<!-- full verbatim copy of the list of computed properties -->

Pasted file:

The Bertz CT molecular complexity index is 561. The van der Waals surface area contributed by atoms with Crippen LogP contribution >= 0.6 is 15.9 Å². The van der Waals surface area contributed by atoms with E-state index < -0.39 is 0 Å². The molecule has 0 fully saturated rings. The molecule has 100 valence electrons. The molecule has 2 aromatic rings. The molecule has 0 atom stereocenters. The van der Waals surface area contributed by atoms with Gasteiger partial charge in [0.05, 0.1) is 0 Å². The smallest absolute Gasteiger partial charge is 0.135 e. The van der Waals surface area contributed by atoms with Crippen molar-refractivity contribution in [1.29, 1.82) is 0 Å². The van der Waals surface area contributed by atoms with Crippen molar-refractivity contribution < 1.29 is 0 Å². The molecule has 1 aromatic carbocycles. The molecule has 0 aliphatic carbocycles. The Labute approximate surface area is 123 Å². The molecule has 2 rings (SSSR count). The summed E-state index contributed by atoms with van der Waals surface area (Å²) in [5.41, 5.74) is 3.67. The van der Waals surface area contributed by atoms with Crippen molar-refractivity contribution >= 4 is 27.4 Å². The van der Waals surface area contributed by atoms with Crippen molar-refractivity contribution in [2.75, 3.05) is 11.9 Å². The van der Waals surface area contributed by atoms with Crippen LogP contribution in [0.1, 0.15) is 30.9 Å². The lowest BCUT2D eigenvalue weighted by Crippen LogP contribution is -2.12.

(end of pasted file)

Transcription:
The Bertz CT molecular complexity index is 561. The van der Waals surface area contributed by atoms with Crippen LogP contribution >= 0.6 is 15.9 Å². The van der Waals surface area contributed by atoms with E-state index < -0.39 is 0 Å². The molecule has 0 fully saturated rings. The molecule has 100 valence electrons. The molecule has 2 aromatic rings. The molecule has 0 atom stereocenters. The van der Waals surface area contributed by atoms with Gasteiger partial charge in [0.05, 0.1) is 0 Å². The smallest absolute Gasteiger partial charge is 0.135 e. The van der Waals surface area contributed by atoms with Crippen molar-refractivity contribution in [1.29, 1.82) is 0 Å². The van der Waals surface area contributed by atoms with Crippen molar-refractivity contribution < 1.29 is 0 Å². The molecule has 1 aromatic carbocycles. The molecule has 0 aliphatic carbocycles. The Labute approximate surface area is 123 Å². The molecule has 2 rings (SSSR count). The summed E-state index contributed by atoms with van der Waals surface area (Å²) in [5.41, 5.74) is 3.67. The van der Waals surface area contributed by atoms with Crippen molar-refractivity contribution >= 4 is 27.4 Å². The van der Waals surface area contributed by atoms with Crippen molar-refractivity contribution in [2.75, 3.05) is 11.9 Å². The van der Waals surface area contributed by atoms with Crippen LogP contribution in [0.1, 0.15) is 30.9 Å². The lowest BCUT2D eigenvalue weighted by Crippen LogP contribution is -2.12.